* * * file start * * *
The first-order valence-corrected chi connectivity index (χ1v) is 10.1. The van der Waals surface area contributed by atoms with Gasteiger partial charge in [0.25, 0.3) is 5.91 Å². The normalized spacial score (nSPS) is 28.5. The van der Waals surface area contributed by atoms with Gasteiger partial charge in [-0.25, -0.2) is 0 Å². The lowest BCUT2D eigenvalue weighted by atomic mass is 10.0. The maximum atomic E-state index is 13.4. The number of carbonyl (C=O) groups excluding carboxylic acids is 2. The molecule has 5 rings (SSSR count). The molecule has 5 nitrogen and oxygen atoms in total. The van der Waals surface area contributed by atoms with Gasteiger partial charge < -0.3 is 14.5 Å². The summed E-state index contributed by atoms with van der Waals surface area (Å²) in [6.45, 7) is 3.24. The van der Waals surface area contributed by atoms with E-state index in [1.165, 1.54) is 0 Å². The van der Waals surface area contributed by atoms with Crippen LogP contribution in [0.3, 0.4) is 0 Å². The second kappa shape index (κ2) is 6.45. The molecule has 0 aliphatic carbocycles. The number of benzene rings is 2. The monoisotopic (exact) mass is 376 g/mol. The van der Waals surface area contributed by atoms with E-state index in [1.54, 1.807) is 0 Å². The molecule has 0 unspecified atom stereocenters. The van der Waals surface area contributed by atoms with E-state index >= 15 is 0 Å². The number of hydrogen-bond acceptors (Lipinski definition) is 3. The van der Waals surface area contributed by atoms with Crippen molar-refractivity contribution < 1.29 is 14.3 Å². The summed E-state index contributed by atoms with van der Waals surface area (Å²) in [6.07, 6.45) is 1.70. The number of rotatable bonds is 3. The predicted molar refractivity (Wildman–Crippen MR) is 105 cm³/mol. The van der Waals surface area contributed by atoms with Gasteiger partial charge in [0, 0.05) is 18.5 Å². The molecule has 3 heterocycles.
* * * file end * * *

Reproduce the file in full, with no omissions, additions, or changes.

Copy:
The first-order valence-corrected chi connectivity index (χ1v) is 10.1. The van der Waals surface area contributed by atoms with Gasteiger partial charge in [0.25, 0.3) is 5.91 Å². The normalized spacial score (nSPS) is 28.5. The van der Waals surface area contributed by atoms with Gasteiger partial charge in [-0.25, -0.2) is 0 Å². The lowest BCUT2D eigenvalue weighted by atomic mass is 10.0. The maximum atomic E-state index is 13.4. The number of carbonyl (C=O) groups excluding carboxylic acids is 2. The molecule has 5 rings (SSSR count). The molecule has 5 nitrogen and oxygen atoms in total. The van der Waals surface area contributed by atoms with Gasteiger partial charge < -0.3 is 14.5 Å². The summed E-state index contributed by atoms with van der Waals surface area (Å²) in [6.45, 7) is 3.24. The van der Waals surface area contributed by atoms with E-state index in [1.165, 1.54) is 0 Å². The van der Waals surface area contributed by atoms with Crippen LogP contribution in [0.3, 0.4) is 0 Å². The second kappa shape index (κ2) is 6.45. The molecule has 0 aliphatic carbocycles. The number of benzene rings is 2. The monoisotopic (exact) mass is 376 g/mol. The van der Waals surface area contributed by atoms with E-state index in [1.54, 1.807) is 0 Å². The molecule has 0 unspecified atom stereocenters. The van der Waals surface area contributed by atoms with E-state index >= 15 is 0 Å². The number of hydrogen-bond acceptors (Lipinski definition) is 3. The van der Waals surface area contributed by atoms with Crippen molar-refractivity contribution < 1.29 is 14.3 Å². The summed E-state index contributed by atoms with van der Waals surface area (Å²) in [6.07, 6.45) is 1.70. The number of rotatable bonds is 3. The predicted molar refractivity (Wildman–Crippen MR) is 105 cm³/mol. The van der Waals surface area contributed by atoms with Gasteiger partial charge in [0, 0.05) is 18.5 Å². The molecule has 3 heterocycles.